Lifetime friends and the crazy stories that go along with it

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Mar 3, 2011
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California's Central Coast Wine Country
I have the tremendous good fortune to remain in regular contact with FIVE friends I met in first grade. We grew up in the same neighborhood, went to all the same schools, etc. Three of us still get together with each other on a regular basis. We first met in 1959. We're talking 63 year friendships. Think about that for a moment.

Anyway, the five of us were group texting this morning. One comment led to another, one subject after another, one car or motorcycle story after another. Which led to me recounting this story. This happened in the Santa Cruz Mountains in California on Hwy 84; half way between the summit on Skyline Blvd. and the coast on Hwy 1.

Sports car country; I had my heavily modified triple carb Austin Healey 3000 BT7, my friend had his Datsun 2000. The year was 1973. It was 2AM in the morning, but let me assure you we were 100% sober. Truth!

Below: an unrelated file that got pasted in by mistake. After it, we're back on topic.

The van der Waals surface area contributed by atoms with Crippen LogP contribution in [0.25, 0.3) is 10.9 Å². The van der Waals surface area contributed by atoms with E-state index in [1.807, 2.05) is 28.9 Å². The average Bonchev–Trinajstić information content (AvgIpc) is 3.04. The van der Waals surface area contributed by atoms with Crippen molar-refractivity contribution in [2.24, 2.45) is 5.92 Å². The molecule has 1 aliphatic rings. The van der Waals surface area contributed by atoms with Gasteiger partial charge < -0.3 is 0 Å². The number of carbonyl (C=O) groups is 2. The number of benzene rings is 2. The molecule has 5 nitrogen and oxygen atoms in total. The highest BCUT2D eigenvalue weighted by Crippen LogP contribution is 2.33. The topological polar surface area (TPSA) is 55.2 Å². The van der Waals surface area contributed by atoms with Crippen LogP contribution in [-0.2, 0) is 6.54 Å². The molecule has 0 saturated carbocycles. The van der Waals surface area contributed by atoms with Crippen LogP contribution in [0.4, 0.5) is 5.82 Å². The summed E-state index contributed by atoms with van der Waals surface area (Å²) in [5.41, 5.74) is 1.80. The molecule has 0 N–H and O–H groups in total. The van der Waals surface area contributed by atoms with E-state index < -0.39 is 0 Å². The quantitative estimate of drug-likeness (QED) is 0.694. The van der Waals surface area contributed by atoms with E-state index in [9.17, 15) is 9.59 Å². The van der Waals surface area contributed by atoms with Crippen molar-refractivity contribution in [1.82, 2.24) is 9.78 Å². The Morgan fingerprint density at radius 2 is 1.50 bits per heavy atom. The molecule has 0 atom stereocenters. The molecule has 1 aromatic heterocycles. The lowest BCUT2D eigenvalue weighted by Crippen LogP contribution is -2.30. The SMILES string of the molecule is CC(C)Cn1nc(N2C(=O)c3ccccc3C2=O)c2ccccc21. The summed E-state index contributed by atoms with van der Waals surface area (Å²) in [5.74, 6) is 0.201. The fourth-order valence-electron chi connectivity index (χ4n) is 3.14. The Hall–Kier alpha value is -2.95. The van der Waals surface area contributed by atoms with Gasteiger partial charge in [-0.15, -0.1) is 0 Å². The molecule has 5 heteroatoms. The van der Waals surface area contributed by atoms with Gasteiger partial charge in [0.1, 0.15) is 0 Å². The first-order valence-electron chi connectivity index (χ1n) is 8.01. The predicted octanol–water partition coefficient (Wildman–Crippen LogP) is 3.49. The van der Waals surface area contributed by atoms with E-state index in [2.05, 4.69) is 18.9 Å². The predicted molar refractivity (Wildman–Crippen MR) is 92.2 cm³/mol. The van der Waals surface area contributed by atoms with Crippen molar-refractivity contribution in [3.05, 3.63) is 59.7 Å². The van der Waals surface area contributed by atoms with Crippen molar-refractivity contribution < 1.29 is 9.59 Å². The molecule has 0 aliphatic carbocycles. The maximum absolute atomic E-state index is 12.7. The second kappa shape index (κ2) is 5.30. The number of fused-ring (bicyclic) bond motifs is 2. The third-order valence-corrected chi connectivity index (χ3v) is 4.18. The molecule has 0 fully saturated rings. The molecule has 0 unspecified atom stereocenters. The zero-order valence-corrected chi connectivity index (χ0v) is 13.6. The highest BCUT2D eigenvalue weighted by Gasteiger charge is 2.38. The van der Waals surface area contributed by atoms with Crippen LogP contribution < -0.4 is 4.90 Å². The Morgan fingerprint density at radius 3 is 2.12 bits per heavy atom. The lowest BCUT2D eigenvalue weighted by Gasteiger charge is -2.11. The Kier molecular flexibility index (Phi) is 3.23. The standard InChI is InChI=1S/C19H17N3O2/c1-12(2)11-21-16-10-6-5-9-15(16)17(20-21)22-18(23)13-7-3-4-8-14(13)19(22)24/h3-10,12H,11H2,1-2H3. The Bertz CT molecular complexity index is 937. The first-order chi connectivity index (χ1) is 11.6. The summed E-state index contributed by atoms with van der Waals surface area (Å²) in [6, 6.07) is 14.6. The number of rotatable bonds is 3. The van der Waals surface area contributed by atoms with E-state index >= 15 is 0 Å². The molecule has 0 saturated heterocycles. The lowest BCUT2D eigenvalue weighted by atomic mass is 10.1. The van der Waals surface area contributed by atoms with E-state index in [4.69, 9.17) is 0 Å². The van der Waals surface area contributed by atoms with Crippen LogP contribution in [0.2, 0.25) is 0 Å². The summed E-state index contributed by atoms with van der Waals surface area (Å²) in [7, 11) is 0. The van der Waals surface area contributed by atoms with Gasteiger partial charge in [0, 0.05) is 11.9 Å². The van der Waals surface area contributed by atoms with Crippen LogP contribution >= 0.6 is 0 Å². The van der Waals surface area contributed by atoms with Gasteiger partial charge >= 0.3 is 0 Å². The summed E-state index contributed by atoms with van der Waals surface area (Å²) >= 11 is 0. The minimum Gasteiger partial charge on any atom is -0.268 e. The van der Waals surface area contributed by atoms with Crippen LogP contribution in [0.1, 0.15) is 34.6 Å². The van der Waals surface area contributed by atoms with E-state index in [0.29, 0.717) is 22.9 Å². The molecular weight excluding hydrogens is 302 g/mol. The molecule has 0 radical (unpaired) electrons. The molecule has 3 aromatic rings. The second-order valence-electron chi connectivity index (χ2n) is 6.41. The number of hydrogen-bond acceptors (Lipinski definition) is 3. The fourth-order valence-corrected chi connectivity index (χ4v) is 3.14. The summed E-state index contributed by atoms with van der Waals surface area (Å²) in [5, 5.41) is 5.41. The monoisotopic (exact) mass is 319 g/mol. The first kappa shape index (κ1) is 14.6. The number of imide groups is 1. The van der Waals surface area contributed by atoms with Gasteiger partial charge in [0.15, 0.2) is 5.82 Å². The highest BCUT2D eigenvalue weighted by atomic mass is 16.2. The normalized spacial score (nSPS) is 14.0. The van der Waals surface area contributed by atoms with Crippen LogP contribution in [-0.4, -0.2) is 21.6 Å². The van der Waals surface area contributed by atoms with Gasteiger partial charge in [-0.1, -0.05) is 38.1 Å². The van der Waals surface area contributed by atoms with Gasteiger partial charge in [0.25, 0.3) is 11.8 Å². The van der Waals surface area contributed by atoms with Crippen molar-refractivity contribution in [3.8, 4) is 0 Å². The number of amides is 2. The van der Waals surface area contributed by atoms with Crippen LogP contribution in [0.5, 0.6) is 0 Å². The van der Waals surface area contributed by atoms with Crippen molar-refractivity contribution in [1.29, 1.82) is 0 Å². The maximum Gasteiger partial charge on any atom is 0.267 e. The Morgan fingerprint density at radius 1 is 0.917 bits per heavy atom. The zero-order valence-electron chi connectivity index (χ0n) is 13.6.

-------------

Mike drifted wide on a corner and hit a concrete drainage abutment with his left front, launching his car into the air. I was right behind him and still have a crystal clear image of his disintegrating car airborne 15 feet in the air, upside down and sideways in front of me with glittering bits of debris sparkling in my headlights. I swerved left into the same embankment he hit, trying to avoid hitting him, but not hitting the concrete abutment. It launched my car into the air and I vividly remember seeing the roadway surface through my right side window. I came crashing down, right side up, engine ripped off its mounts and into the radiator, my left front suspension and wheel assembly completely torn off the frame. I ground to a stop 50 or 60 feet down the roadway (Jeff C. was in my car).